Electric Car FAQs: Can You Drive A Tesla In Snow?

Supporters of EVs will tell you that electric cars are just like regular cars. For the most part, they’re right. You step on the pedal on the right and the car goes, you turn the wheel and the car turns, and the only real difference is what kind of fuel goes in it. If we’re being completely honest, though, that’s only mostly true. Most of the time, the only difference is what kind of fuel goes into the car, but the other differences probably need explaining in order for mainstream buyers to buy electric cars.

To provide that explanation, we’ve launched a new segment called “Electric Car FAQs” that hopes to answer those oddball questions that come up one percent of the time. Today’s question: can you drive a Tesla in Snow?

EV FAQs: Can You Drive a Tesla in Snow?

Let’s get this out of the way up front: yes, you can drive a Tesla in snow. Heck, you can drive just about any electric car in snow, just like you can drive just about any internal combustion engine (ICE) powered car in snow — but the experience can be very different, for two reasons. The first is that electric cars deliver all of their torque at 0 rpm. Max power now definitely makes for great fun and spirited driving, but isn’t necessarily what you want on a slick, icy road. The second is that extreme weather, heat or cold, has a negative impact on your vehicle’s efficiency — which means you’ll have a shorter driving range with a full “tank” of electrons in your battery.

And, sure, extreme weather does have a noticeable impact on fuel economy in ICE-powered cars, but if you have to stop for gasoline or diesel one exit earlier than usual on your trip to grandma’s this Thanksgiving, that’s usually no big deal. If you have to stop one exit earlier in an EV? That could mean the difference between a ten-minute charging stop and a stop that could take hours.

So, what steps can you take to make sure your EV holiday road trips are great experiences you’ll remember fondly? Read on.

Get Your Electric Car Ready for Winter

1. Winter Tires — if you live in an area that experiences some freezing rain, sleet, or snow, investing in winter tires makes a ton of sense. If you live somewhere that gets lots of snow, for months on end, snow tires are a must-have.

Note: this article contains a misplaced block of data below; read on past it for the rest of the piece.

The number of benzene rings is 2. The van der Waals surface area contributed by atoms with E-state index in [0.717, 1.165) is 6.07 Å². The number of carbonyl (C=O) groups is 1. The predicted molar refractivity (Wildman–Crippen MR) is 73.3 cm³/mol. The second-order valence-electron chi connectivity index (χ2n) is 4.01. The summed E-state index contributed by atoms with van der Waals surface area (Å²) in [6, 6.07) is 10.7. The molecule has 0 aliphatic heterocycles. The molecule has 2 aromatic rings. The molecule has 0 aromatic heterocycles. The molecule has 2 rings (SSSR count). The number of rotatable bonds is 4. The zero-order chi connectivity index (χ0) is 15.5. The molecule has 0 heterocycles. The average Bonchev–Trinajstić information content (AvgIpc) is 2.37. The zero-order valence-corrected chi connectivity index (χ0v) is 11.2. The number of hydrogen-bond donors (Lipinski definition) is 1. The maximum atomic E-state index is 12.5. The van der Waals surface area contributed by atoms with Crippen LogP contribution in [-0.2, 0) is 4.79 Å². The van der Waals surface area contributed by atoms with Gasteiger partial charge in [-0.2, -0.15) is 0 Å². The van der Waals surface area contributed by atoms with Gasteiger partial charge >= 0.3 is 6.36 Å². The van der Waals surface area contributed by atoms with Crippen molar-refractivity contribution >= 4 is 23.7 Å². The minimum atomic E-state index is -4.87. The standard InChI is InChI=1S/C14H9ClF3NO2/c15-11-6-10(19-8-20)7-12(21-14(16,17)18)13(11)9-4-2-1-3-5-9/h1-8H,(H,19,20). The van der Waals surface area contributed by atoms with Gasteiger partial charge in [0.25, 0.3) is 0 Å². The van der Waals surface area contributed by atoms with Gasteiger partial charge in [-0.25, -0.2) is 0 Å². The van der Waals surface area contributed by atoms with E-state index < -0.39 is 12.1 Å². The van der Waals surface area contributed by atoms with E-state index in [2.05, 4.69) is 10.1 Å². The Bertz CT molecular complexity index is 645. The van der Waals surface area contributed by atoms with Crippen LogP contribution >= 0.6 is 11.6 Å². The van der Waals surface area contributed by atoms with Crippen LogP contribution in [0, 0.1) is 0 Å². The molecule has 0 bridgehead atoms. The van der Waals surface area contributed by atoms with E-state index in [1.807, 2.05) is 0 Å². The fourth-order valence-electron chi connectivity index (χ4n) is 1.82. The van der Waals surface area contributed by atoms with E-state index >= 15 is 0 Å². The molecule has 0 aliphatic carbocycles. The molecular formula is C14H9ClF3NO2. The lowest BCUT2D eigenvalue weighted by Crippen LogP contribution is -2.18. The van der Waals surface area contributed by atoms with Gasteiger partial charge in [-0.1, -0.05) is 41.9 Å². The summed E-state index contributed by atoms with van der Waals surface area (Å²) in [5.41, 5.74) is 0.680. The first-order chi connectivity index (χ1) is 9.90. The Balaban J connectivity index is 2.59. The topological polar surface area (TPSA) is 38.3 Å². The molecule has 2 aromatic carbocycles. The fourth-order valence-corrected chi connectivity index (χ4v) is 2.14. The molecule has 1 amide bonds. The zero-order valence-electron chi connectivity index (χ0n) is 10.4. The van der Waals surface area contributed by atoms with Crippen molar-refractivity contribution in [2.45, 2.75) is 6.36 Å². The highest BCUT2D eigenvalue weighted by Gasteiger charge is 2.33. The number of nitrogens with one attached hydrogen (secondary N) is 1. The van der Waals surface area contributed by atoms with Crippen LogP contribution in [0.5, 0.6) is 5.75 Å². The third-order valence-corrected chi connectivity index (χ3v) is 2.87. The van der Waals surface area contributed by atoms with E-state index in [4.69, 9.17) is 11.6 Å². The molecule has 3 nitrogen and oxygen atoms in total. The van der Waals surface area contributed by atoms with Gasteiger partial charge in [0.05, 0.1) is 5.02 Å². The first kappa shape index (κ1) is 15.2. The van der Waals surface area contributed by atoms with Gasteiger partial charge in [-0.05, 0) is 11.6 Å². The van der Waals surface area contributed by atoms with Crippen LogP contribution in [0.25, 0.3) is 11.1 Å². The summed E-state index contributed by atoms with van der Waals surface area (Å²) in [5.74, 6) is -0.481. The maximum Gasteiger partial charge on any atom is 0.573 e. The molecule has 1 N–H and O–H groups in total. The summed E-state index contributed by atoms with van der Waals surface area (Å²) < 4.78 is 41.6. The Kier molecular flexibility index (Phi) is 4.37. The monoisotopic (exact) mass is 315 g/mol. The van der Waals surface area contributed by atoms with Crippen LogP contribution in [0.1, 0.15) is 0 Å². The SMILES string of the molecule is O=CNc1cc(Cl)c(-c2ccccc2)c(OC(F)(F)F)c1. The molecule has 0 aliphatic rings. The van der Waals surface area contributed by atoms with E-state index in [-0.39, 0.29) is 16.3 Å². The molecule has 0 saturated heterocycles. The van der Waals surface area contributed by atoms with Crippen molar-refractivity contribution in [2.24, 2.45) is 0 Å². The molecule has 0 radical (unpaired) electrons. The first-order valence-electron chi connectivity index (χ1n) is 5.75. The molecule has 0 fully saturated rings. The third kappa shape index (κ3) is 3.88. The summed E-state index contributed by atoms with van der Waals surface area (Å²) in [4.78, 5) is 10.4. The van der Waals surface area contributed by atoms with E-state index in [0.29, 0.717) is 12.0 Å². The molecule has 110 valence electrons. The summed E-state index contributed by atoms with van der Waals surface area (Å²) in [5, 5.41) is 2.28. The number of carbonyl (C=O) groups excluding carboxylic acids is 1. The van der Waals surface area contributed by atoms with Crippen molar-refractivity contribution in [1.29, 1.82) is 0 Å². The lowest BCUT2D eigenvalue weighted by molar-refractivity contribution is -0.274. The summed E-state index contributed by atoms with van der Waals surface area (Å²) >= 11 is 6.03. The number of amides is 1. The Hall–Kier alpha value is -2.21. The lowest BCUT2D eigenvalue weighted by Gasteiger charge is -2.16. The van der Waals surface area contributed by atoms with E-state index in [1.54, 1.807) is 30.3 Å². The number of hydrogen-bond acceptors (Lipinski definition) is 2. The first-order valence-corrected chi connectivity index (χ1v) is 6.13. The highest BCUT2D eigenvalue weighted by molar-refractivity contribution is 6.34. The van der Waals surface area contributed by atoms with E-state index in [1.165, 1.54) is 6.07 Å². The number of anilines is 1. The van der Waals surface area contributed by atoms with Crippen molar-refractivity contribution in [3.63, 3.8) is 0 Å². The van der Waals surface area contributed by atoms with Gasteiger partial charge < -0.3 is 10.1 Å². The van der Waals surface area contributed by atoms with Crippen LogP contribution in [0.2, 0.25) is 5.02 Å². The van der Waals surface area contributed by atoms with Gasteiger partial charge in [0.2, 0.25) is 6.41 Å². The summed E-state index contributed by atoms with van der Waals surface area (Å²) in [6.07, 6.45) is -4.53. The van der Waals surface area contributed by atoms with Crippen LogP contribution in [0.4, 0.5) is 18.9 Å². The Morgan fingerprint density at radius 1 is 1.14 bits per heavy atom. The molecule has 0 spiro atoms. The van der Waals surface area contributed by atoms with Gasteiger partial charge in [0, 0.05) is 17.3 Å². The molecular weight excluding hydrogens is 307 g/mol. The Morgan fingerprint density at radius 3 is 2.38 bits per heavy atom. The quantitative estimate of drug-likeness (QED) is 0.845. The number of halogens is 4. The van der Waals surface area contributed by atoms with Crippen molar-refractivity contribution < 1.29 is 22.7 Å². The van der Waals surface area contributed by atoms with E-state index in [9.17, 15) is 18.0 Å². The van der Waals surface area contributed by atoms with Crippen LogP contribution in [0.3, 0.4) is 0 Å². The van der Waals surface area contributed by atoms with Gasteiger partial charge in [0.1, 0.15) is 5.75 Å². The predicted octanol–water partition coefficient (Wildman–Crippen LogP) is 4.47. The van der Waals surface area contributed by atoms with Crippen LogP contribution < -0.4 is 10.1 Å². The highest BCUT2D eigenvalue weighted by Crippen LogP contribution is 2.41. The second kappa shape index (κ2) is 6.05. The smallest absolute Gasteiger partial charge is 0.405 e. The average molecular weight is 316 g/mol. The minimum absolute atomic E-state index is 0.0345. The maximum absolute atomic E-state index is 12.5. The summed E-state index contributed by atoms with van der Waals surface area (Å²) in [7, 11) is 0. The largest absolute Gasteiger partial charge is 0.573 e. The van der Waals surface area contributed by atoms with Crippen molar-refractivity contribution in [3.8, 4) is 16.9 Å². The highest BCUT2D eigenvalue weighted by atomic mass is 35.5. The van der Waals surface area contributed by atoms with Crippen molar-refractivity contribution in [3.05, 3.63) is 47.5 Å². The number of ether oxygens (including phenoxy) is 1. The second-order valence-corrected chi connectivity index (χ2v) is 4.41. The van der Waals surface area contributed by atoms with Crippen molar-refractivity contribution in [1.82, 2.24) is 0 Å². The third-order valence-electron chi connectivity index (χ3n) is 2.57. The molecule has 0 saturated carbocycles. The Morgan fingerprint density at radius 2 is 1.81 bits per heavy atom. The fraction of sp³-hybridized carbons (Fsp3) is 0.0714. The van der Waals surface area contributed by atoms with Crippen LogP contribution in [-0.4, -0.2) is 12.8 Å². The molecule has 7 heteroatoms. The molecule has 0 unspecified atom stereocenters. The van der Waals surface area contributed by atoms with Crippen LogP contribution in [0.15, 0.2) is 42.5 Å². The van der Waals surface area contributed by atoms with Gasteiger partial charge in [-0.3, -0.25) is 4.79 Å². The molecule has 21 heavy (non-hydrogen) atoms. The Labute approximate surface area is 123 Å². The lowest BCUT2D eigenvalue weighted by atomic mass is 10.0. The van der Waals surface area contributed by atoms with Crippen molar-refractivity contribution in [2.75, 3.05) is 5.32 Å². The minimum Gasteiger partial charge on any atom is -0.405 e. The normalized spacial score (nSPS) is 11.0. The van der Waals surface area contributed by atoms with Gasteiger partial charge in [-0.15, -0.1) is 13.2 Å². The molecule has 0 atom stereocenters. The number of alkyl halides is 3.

If you’ve never driven a car with winter tires in the ice, trust us when we say that it’s a totally different experience. The traction, the braking, the turning — every aspect of a vehicle’s dynamics and handling is improved, and the difference between “summer” tires and “winter” tires is even more dramatic than the difference between two-wheel drive and all-wheel drive. If you don’t believe that, check out this video from Tyre Reviews comparing an all-wheel-drive BMW SUV with standard tires vs. that same BMW with two-wheel drive and winter tires.

AWD vs. 2WD & Winter Tires

As you can see in the video, all-wheel drive doesn’t negate the laws of physics. You can still get stuck in a snow drift or spin out on an icy off-ramp if you don’t respect the weather — and putting proper boots on your car is just as important putting proper boots on your feet.

So, if you’re looking to drive a Tesla in snow and ice, check out the winter tire selection in the Tesla online store, or at a reputable Tesla accessory and performance shop, like T Sportline. For other EVs, check with your dealer for recommended tires, or chat with the experts at TireRack.

2. Windshield Wipers and Wiper Fluid — a fresh set of wipers can make a dramatic difference in visibility, especially in heavy sleet and freezing rain storms. If you haven’t changed your wiper blades recently, they may be well past their best — and, in fairness, wipers degrade relatively slowly, so it might not be obvious how bad they really are.

To make sure you have superior visibility in the worst winter weather conditions, consider specialized wiper blades — something like the Bosch Snow Drivers or Michelin Fahrenheit wipers. The best thing about new wipers is that they’re pretty easy to install (as you can see in the video below), assuming you get wipers designed to work with your car in the first place (as you can also see in the video below).

Installing Wiper Blades on a Model 3